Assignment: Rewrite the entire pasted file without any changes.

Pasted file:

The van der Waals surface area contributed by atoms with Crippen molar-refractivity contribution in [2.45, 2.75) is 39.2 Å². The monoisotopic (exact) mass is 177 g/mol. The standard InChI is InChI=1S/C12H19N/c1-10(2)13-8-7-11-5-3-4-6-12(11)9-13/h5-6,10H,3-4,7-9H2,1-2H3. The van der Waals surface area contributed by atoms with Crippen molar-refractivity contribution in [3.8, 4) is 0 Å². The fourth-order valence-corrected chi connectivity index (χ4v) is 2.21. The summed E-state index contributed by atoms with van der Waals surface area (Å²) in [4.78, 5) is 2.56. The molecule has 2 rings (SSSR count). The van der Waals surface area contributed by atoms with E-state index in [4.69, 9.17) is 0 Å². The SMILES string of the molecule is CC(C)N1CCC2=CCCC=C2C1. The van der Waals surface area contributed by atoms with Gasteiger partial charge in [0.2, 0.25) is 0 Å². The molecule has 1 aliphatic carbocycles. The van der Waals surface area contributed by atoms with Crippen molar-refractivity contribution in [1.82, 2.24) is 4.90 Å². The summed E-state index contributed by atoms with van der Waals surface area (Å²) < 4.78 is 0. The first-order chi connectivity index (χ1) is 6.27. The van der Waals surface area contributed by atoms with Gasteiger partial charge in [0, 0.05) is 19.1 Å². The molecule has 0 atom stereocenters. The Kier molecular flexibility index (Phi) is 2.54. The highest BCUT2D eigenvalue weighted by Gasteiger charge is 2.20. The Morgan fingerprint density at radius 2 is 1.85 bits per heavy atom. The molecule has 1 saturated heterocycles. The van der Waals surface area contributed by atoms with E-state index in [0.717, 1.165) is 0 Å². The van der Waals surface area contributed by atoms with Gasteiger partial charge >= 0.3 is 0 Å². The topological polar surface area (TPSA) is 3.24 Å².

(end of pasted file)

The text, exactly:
The van der Waals surface area contributed by atoms with Crippen molar-refractivity contribution in [2.45, 2.75) is 39.2 Å². The monoisotopic (exact) mass is 177 g/mol. The standard InChI is InChI=1S/C12H19N/c1-10(2)13-8-7-11-5-3-4-6-12(11)9-13/h5-6,10H,3-4,7-9H2,1-2H3. The van der Waals surface area contributed by atoms with Crippen molar-refractivity contribution in [3.8, 4) is 0 Å². The fourth-order valence-corrected chi connectivity index (χ4v) is 2.21. The summed E-state index contributed by atoms with van der Waals surface area (Å²) in [4.78, 5) is 2.56. The molecule has 2 rings (SSSR count). The van der Waals surface area contributed by atoms with E-state index in [4.69, 9.17) is 0 Å². The SMILES string of the molecule is CC(C)N1CCC2=CCCC=C2C1. The van der Waals surface area contributed by atoms with Gasteiger partial charge in [0.2, 0.25) is 0 Å². The molecule has 1 aliphatic carbocycles. The van der Waals surface area contributed by atoms with Crippen molar-refractivity contribution in [1.82, 2.24) is 4.90 Å². The summed E-state index contributed by atoms with van der Waals surface area (Å²) < 4.78 is 0. The first-order chi connectivity index (χ1) is 6.27. The van der Waals surface area contributed by atoms with Gasteiger partial charge in [0, 0.05) is 19.1 Å². The molecule has 0 atom stereocenters. The Kier molecular flexibility index (Phi) is 2.54. The highest BCUT2D eigenvalue weighted by Gasteiger charge is 2.20. The Morgan fingerprint density at radius 2 is 1.85 bits per heavy atom. The molecule has 1 saturated heterocycles. The van der Waals surface area contributed by atoms with E-state index in [0.717, 1.165) is 0 Å². The van der Waals surface area contributed by atoms with Gasteiger partial charge >= 0.3 is 0 Å². The topological polar surface area (TPSA) is 3.24 Å².